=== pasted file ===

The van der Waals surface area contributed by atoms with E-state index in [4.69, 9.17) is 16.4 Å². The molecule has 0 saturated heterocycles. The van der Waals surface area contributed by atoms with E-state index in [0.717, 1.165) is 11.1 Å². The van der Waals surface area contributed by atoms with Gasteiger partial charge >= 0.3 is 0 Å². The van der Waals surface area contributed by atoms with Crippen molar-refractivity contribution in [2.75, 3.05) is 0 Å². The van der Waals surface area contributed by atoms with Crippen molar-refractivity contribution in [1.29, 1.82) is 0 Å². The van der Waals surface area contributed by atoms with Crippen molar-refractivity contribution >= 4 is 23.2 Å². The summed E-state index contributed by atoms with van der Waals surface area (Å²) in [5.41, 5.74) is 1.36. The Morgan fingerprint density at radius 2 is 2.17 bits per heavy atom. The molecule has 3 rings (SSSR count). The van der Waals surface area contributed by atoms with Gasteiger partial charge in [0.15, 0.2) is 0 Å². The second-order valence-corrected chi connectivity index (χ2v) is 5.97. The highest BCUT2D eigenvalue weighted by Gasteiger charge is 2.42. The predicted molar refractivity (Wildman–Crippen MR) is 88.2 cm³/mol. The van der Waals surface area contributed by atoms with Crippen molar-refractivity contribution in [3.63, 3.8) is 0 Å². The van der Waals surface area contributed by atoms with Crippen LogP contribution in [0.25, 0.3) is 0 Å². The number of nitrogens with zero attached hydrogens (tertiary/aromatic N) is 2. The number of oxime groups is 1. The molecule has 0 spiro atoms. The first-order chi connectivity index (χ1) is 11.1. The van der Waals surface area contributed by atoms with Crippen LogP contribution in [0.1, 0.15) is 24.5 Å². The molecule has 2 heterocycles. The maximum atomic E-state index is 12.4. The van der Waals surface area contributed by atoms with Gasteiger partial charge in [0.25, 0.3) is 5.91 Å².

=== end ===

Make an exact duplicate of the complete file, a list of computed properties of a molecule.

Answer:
The van der Waals surface area contributed by atoms with E-state index in [4.69, 9.17) is 16.4 Å². The molecule has 0 saturated heterocycles. The van der Waals surface area contributed by atoms with E-state index in [0.717, 1.165) is 11.1 Å². The van der Waals surface area contributed by atoms with Gasteiger partial charge >= 0.3 is 0 Å². The van der Waals surface area contributed by atoms with Crippen molar-refractivity contribution in [2.75, 3.05) is 0 Å². The van der Waals surface area contributed by atoms with Crippen molar-refractivity contribution in [1.29, 1.82) is 0 Å². The van der Waals surface area contributed by atoms with Crippen molar-refractivity contribution >= 4 is 23.2 Å². The summed E-state index contributed by atoms with van der Waals surface area (Å²) in [5.41, 5.74) is 1.36. The Morgan fingerprint density at radius 2 is 2.17 bits per heavy atom. The molecule has 3 rings (SSSR count). The van der Waals surface area contributed by atoms with Gasteiger partial charge in [0.15, 0.2) is 0 Å². The second-order valence-corrected chi connectivity index (χ2v) is 5.97. The highest BCUT2D eigenvalue weighted by Gasteiger charge is 2.42. The predicted molar refractivity (Wildman–Crippen MR) is 88.2 cm³/mol. The van der Waals surface area contributed by atoms with Crippen molar-refractivity contribution in [3.63, 3.8) is 0 Å². The van der Waals surface area contributed by atoms with Crippen LogP contribution in [0.25, 0.3) is 0 Å². The number of nitrogens with zero attached hydrogens (tertiary/aromatic N) is 2. The number of oxime groups is 1. The molecule has 0 spiro atoms. The first-order chi connectivity index (χ1) is 11.1. The van der Waals surface area contributed by atoms with Crippen LogP contribution in [0.1, 0.15) is 24.5 Å². The molecule has 2 heterocycles. The maximum atomic E-state index is 12.4. The van der Waals surface area contributed by atoms with Gasteiger partial charge in [0.25, 0.3) is 5.91 Å².